A brief history of The Ed Sullivan Theater

A brief history of The Ed Sullivan Theater

Every week, at 1697 Broadway in New York City, CBS tapes five episodes of The Late Show with Stephen Colbert. That address? The Ed Sullivan Theater. Home to The Late Show for 22 years, its history with late night talk shows runs even further back to CBS’s early days. Here’s a brief history of Stephen Colbert’s new home, and why it’s a relic of late night television.

Erected in 1927 by playwright Arthur Hammerstein (not the one of “Rogers &” fame, but rather his uncle), the Ed Sullivan Theater (at the time the vainly named “Hammerstein’s Theatre”) was used for plays and musicals. Apparently not very good ones, though, because Hammerstein was forced to sell the theater in 1931.

CBS signed a lease on the building in 1936 and used it for radio broadcasts. But by the 1950s AM waves were out and cathode ray tubes were in, so CBS renamed it Studio 50 and turned it into a television studio, used for filming episodes of The Jackie Gleason Show.

In 1953 a little variety show called Toast of the Town moved in. It became a “really big shoe” (in the phonetic words of its host), and CBS changed its name to now-classic Ed Sullivan Show. Ed Sullivan was there for 18 years hosting a preamble to The Late Show. Many iconic moments happened during Ed’s time there – the most famous being, of course, the 1964 performances of The Beatles. In 1967, the theatre was again renamed, for the last time (so far) to The Ed Sullivan Theater.

395089 04: (FILE PHOTO) Television variety show host Ed Sullivan (L) and boxer Rocky Marciano remove their jackets on stage during Sullivan's variety show, "Toast of the Town," in the 1950s. September 28, 2001 marks 100 years from Sullivan's birthday. (Photo by Getty Images)
Television variety show host Ed Sullivan (L) and boxer Rocky Marciano. (Photo by Getty Images)

After the cancelation of The Ed Sullivan Show in 1971, the theatre was home to many of CBS’s game shows until their lease ran out in 1981. After that basically nothing exciting happened until 1993 – just a forgettable sitcom and a kid’s show or two. The big deal that happened in 1993 was late night legend David Letterman jumping ship from NBC and starting The Late Show with David Letterman. For the brand new show, Letterman’s new home network CBS bought The Ed Sullivan Theater – and while it seems like an overly generous welcome gift, they probably had their own interests in mind. With a few touch ups here and there, the theatre was ready for its destiny: to be home to The Late Show.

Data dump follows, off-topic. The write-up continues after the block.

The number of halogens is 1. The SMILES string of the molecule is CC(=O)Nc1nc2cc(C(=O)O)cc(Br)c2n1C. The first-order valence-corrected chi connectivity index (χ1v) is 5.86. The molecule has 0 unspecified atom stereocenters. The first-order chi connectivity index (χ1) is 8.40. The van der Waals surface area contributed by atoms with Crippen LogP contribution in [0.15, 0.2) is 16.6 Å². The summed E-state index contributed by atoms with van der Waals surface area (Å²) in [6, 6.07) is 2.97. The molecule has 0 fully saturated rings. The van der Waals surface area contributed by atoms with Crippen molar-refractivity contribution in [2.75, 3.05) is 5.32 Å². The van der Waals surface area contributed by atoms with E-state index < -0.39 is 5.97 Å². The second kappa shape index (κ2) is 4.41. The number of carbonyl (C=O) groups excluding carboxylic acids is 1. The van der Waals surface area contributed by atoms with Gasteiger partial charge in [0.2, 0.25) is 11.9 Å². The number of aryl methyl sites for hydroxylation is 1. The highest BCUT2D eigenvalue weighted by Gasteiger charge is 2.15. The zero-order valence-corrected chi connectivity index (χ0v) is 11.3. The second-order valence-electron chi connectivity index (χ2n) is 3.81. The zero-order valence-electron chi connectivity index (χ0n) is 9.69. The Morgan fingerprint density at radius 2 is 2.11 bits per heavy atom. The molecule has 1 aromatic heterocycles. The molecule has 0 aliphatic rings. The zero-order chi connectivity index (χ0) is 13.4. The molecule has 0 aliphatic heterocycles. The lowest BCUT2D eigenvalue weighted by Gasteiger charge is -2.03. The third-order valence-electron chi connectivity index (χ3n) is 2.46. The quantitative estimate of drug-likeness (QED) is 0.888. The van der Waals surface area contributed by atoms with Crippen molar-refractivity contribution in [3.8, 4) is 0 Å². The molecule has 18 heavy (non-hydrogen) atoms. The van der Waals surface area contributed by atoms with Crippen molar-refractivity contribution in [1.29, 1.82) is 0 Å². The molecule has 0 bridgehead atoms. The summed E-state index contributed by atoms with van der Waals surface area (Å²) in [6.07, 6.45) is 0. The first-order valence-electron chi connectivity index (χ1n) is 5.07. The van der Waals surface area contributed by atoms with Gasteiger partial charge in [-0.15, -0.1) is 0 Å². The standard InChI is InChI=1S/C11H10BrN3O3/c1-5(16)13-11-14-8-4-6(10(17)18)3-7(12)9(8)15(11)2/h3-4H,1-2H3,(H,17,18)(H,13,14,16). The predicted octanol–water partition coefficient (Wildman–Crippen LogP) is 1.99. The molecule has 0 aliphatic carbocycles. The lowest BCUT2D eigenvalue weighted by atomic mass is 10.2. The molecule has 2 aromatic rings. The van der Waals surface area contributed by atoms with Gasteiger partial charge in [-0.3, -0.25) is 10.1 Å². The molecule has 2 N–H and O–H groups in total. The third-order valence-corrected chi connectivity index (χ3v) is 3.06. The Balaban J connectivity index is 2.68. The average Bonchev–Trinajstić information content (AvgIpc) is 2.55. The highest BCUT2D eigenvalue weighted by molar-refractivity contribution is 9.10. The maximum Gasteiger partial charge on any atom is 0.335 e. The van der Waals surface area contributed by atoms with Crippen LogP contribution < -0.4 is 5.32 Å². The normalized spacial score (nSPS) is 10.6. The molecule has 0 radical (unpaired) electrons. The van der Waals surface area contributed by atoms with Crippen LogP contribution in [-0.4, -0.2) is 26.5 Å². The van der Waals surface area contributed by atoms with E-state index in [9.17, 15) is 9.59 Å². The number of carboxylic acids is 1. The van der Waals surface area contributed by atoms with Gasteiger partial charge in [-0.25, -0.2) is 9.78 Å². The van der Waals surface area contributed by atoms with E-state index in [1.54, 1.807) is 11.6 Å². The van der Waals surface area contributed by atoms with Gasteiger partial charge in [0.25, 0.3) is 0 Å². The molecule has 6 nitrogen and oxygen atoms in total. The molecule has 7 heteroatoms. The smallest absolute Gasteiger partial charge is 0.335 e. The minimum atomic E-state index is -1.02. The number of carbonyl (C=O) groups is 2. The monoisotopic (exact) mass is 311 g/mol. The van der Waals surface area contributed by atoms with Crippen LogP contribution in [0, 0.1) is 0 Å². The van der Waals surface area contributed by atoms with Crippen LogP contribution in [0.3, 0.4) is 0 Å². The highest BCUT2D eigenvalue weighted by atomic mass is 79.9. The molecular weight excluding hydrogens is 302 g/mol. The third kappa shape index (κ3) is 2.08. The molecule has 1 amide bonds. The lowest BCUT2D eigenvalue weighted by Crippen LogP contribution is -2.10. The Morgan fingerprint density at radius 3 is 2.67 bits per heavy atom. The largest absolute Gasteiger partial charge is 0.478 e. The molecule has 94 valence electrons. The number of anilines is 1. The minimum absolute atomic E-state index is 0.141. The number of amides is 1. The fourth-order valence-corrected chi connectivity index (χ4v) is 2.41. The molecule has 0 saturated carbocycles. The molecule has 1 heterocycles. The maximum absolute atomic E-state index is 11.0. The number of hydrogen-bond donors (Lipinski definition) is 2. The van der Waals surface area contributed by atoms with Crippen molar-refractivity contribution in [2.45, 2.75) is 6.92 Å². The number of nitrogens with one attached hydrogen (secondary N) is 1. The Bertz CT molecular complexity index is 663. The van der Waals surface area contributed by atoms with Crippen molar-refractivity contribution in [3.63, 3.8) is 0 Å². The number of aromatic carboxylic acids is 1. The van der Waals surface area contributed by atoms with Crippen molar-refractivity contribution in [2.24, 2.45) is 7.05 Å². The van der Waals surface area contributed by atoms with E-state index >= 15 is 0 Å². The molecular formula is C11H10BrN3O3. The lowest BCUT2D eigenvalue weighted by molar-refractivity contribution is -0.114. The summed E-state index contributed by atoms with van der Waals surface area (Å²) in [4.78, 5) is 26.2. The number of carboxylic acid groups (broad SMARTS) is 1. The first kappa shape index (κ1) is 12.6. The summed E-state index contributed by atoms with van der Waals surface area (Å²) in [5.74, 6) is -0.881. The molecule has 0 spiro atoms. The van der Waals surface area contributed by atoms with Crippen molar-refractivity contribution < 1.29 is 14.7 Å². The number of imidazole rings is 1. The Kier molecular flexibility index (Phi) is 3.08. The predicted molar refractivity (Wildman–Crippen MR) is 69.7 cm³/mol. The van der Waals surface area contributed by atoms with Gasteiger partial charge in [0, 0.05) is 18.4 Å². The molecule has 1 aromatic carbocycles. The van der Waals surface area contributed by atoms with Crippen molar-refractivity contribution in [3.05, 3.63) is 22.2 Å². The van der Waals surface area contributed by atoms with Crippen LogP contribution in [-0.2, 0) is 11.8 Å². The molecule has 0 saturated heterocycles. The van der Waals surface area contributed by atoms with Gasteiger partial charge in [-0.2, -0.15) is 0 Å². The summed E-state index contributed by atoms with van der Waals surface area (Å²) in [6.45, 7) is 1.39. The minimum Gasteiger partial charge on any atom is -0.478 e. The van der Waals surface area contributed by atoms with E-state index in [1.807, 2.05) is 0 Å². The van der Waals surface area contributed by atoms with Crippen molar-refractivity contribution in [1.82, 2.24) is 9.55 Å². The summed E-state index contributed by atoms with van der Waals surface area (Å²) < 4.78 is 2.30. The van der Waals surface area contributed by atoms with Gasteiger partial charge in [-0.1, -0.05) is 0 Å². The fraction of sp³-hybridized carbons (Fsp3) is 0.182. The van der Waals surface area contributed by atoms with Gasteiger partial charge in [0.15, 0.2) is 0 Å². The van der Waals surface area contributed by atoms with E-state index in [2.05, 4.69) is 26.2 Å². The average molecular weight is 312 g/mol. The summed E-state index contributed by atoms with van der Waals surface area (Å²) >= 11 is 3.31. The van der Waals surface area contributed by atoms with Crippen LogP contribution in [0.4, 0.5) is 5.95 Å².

394622 01: A crowd gathers outside the Ed Sullivan Theatre for the "Late Show" with David Letterman September 18, 2001 in New York City as fans returned to shows along Broadway one week after the city was hit with terrorist attacks. (Photo by George De Sota/Getty Images)
(Photo by George De Sota/Getty Images)

Letterman treated the space well – he always cleaned up the mess out front after throwing watermelons off the roof, and the grinder girls never even once set fire to the studio. Twenty-two years and one host later, The Ed Sullivan Theater is still home to The Late Show. Stephen Colbert gave the place a minor makeover earlier this year – and while it may have a sleek new look, the heart of hosts past is still there, filling the studio with the magic and energy you’ve been watching every night at 11:35.

Be sure to tune in for tonight’s show, featuring Trevor Noah and Ban Ki-moon, with musical guest Chris Stapleton, airing 11:35 et/pt on Global!



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